Helton, Olson, Marquess highlight 2021 Induction Class for National College Baseball Hall of Fame

May 13th, 2021

LUBBOCK, Texas – Two of the top players in Southeastern Conference history and a coach who led a storied program to Omaha 14 times headline the National College Baseball Hall of Fame Class of 2021.

The latest class will be inducted as part of the virtual College Baseball Night of Champions ceremony scheduled for June 26 and hosted by Dani Wexelman, currently a host for MLB Network Radio on Sirius XM and the host of the 2020 event.

Headlining the class are 1995 National and SEC Player of the Year Todd Helton from Tennessee, one of the top two-way players in college baseball history, and Auburn pitcher Gregg Olson, the first two-time All-American in Tigers history, as well as legendary Stanford head coach Mark Marquess, who spent 41 years with the Cardinal and retired in 2017 as the eighth-winningest coach in NCAA history.

“This is another outstanding class,” said Mike Gustafson, president and CEO of the College Baseball Foundation and the National College Baseball Hall of Fame. “With players from coast to coast and across so many levels of college baseball, this group has a little bit of everything.”

Rounding out the 2021 induction class are Clemson outfielder/infielder Rusty Adkins, a three-time first-team All-Atlantic Coast Conference selection; Danny Litwhiler, who coached at Florida State and Michigan State over a 28-year career; Frank Quinn, a 31-game winner and American Baseball Coaches Association (ABCA) All-American from Yale; Rich Dauer, a first-team All-American third baseman for Southern California and junior college Player of the Year at California State College-San Bernardino; Terry Kennedy, a catcher for Florida State who was a two-time The Sporting News National Player of the Year; coach Frank “Porky” Vieira, who founded the program at Division II University of New Haven and led the program until his retirement in 2006 and won more than 1,100 games; Lewis University pitcher Tom Brennan, the 1974 NAIA National Player of the Year; Tim Burzette from University of La Verne, a catcher who is one of only two three-time NAIA All-Americans; Robert “Bob” Lee, who coached at Southern University from 1949 to 1961; and umpire Dave Yeast, who worked games from 1982 to 2015, worked two College World Series and served as the NCAA National Coordinator of Baseball Umpires from 1996 to 2008.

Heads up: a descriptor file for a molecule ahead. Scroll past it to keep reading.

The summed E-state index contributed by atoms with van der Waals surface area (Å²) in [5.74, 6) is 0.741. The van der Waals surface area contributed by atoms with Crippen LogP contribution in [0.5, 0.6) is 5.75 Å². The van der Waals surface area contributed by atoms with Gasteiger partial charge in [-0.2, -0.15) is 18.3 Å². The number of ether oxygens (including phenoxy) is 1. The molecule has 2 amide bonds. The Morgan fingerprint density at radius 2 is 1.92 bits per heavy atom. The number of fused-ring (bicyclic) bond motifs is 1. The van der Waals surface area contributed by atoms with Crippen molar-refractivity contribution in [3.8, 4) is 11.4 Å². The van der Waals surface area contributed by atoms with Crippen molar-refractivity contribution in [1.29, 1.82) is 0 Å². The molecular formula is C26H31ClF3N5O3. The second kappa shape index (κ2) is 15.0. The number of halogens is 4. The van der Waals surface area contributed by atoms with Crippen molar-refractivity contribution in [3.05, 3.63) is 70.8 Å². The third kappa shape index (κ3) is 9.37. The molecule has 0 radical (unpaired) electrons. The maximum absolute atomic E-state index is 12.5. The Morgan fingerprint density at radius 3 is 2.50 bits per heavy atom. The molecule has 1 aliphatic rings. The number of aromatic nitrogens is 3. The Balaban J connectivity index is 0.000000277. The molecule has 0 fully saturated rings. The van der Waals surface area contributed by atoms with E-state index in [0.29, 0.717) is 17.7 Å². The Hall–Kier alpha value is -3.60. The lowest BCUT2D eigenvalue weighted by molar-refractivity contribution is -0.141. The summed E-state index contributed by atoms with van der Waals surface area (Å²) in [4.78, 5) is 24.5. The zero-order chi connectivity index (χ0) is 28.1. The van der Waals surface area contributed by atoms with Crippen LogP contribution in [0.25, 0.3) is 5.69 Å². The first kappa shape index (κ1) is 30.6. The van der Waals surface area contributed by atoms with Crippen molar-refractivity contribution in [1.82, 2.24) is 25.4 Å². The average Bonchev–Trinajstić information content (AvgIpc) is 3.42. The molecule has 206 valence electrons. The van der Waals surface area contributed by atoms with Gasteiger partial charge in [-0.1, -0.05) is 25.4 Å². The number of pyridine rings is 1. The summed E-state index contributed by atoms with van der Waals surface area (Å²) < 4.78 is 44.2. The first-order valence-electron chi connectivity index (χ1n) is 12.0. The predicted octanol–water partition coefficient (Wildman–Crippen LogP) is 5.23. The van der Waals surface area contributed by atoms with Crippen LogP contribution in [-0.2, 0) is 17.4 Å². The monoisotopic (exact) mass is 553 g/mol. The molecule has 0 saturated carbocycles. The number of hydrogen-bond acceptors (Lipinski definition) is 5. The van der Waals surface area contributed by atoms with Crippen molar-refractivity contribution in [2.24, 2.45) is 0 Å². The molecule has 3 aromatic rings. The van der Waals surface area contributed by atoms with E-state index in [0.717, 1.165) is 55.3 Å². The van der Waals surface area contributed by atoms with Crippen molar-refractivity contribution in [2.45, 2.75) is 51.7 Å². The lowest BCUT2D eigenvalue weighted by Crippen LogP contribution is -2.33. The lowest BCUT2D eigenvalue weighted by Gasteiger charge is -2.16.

From the contributor’s section of the ballot is longtime ABCA Executive Director Dave Keilitz, who helped grow the organization into what it is today and also was a first-team NAIA All-American at Central Michigan.

In three seasons with the Volunteers, Helton was a career .370 hitter with 38 home runs and 238 RBI, capped by a junior season in 1995 where he hit .407 with 20 home runs and 92 RBI, and on the mound went 8-2 with a 1.66 ERA and 74 strikeouts in 76 innings. He earned the 1995 National Player of the Year award from the ABCA, Baseball America and Collegiate Baseball and was a two-time first-team All-American.

Olson, a member of the 1987 USA National Team, led the NCAA in ERA in 1987 at 1.26 and led the SEC in ERA in 1988 at 2.00. He was named All-American by Baseball America in 1987 and 1988 and by the ABCA in 1988. He became Auburn’s highest-drafted player when he went to the Baltimore Orioles fourth overall in the 1988 Major League Baseball draft.

When he retired from coaching following the 2017 season, Marquess had compiled a record of 1,627 wins, 878 losses and seven ties for a winning percentage of .649. He led Stanford to the College World Series 14 times with back-to-back titles in 1987 and 1988. Of his 41 seasons as a coach, 30 of his teams reached the postseason and he sent more than 200 players into professional baseball.

Adkins was a first-, second- or third-team ABCA All-American in all three seasons he spent at Clemson (1965-67), and his 41-game hitting streak remains the sixth-longest streak in NCAA history. He was a career .379 hitter with 11 home runs and 66 RBI in 97 games and was named a member of the ACC’s 50th Anniversary Team in 2002.

Litwhiler led Florida State to its first seven NCAA tournament appearances and first three College World Series appearances in nine seasons before moving to Michigan State. He led the Spartans to three NCAA tournament appearances and two Big Ten championships. An innovative mind, Litwhiler is credited with the idea of Diamond Dry and the radar gun.